The Stepford Wives Movie Review
Screenwriter Paul Rudnick (Adams Family Values, In and Out ) is wicked with the one-liners, so zingers abound in his tongue-in-cheek reworking of "The Stepford Wives" -- the creepy, retrospectively campy chiller from 1975 about suburban spouses turned into sweet, subservient, June Cleaver robots.
So ripe for lampoonery that the word "Stepford" has become an adjective ironically slapped on anything deemed too Norman Rockwell-esque, the original picture's concept of anti-feminism taken to a paranoid extreme is fodder for raillery in Rudnick's script.
But he isn't remotely as clever when it comes to plot. In fact, as long as he gets a laugh he doesn't seem to care if his story makes a lick of sense. He can't even decide if the automaton wives in his "Stepford" are robots (impervious to fire and prone to shooting sparks from their necks) or real women (brainwashed with microchip implants) who are capable of snapping out of their halcyon daze if their programming fails.
The film begins by taking humorous and well-deserved pot shots at reality TV as Joanna Eberhart -- a career-driven, Type A cable-network president played with harried, control-freak zeal by Nicole Kidman -- introduces her channel's fall line-up at an affiliates' meeting.
But when she's unceremoniously sacrificed to the PR gods soon thereafter -- in the wake of a shooting spree by a contestant on a show that used porn stars to shake up happy marriages -- Joanna has a nervous breakdown. The solution devised by her milquetoast husband (Matthew Broderick) is a move to a pristine, pastel, unsettlingly synthetic Connecticut 'burb for a quieter lifestyle.
This comedy version of "Stepford" quickly runs into trouble, however, because Rudnick and director Frank Oz (who worked together on "In and Out") over-reach for whimsy, with the town's perfectly-coifed and floral-chiffoned wives all behaving conspicuously like women from 1950s kitchen appliance commercials -- crossed with Disneyland automatons. This is good for a modest giggle (at the local spa, still in their dresses and high heels, they do aerobics based on household chores), but it's hardly a snappy foundation for a whole movie since only an idiot couldn't notice something seriously amiss.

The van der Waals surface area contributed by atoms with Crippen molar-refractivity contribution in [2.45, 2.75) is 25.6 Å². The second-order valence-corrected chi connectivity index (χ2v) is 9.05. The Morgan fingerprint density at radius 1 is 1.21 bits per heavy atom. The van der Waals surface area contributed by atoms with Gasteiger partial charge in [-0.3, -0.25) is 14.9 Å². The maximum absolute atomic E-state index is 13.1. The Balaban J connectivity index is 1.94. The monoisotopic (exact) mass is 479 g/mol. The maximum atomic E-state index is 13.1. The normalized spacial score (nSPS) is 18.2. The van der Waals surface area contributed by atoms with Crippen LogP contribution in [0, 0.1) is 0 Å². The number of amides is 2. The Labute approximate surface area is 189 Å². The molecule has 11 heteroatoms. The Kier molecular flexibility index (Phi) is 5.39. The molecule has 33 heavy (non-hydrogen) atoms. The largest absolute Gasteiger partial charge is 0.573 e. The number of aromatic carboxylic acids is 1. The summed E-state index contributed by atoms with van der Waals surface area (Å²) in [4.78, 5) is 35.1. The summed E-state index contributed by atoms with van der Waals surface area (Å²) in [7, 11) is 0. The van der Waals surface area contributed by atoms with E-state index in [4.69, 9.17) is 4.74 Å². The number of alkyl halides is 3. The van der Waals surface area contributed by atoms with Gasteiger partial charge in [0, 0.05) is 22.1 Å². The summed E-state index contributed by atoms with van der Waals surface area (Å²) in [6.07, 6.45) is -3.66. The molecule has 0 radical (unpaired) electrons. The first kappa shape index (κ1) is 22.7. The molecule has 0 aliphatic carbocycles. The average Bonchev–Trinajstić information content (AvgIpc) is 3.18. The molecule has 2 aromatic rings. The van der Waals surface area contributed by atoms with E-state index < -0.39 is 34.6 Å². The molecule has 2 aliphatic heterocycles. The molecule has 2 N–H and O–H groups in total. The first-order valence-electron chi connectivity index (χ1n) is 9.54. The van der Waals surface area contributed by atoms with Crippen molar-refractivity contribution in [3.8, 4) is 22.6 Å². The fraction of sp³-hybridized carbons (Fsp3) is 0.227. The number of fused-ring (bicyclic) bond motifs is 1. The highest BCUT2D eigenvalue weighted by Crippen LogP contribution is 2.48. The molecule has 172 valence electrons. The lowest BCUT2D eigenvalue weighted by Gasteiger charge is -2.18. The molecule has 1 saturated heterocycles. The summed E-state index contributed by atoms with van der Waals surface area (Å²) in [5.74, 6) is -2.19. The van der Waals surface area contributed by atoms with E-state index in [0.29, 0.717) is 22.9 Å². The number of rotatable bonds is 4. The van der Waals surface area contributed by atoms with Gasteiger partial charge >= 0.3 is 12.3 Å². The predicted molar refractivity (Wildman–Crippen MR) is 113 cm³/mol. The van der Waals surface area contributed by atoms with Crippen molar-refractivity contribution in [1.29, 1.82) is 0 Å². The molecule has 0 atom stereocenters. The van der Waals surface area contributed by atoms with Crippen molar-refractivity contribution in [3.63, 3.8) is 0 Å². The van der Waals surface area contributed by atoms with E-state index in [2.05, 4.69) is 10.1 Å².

Joanna does notice, and along with two other recent arrivals (sharply sardonic feminist self-help author Bette Midler and mock-stereotypical, squeaky-queen token gay guy Roger Bart), begins poking her dubious, liberal, city-slicker nose where it's not welcome. Meanwhile their significant others (Broderick, Jon Lovitz and David Marshall Grant) get a little too cozy at the town's exclusive Men's Club, where the secret of the plastic berg's plastic contentment is revealed (by comically uncanny ringleader Christopher Walken), much to their emasculated temptation.
Rudnick plies the picture with witty wisecracks. (Midler: "All the women around here are perfect sex kitten bimbos and all the men are drooling nerds. Doesn't that seem strange to you?" Kidman: "No. I work in television.") He revels (too much) in silly sight gags (one man's robo-wife doubles as an ATM machine). But he happily shrugs off opportunities to explore the movie's profuse potential for truly wry wit and social commentary.
He's also more guilty than any television genre he mocks for his coupling of ambitious, successful, intelligent women (as Joanna soon learns all the Stepford wives once were) with the kind of slovenly twits that would want to change them into traditional housewives. The marriage of gorgeous, stylish, go-getter Kidman to a demure, khaki-and-Izod clad Broderick never has an ounce of credibility. Neither does Joanna's contrived attempt to jettison her values and become the pastel-clad homemaker she now thinks her husband wants (because goodness knows she wouldn't want to talk to him and work out something that makes them both happy).
As more characters fall victim to Stepfordization, more problems arise. None of the women's children ever wonder what's happened to their mothers (surely Rudnick could have found some dark comedy in that arena had he tried). The wives becoming the ultimate gadgets for their technology-happy hubbies is barely touched on, and the fact that all this is grounds for any divorce -- should the robotic spouses ever become human again -- is never addressed at all.
The film is largely built around a stereotype that is as bad, if not worse, than the outdated ones it ridicules: the sitcom-spawned Emotionally Immature Idiot Husband whose job it is, countless times a week on TV, to realize he's wrong and his wife is right, but not to learn anything from it.
Worse yet, "The Stepford Wives" completely self-destructs in its convoluted, excessively expository, nonsensical, gratuitous-twist finale that depends entirely on one character's dumb-luck instant mastery of the Stepfordization technology.
As it turns out, the movie's opening credits, featuring absurd archival footage of happy wives dancing around those kitchens of tomorrow, make better satire all by themselves than anything in the story that follows.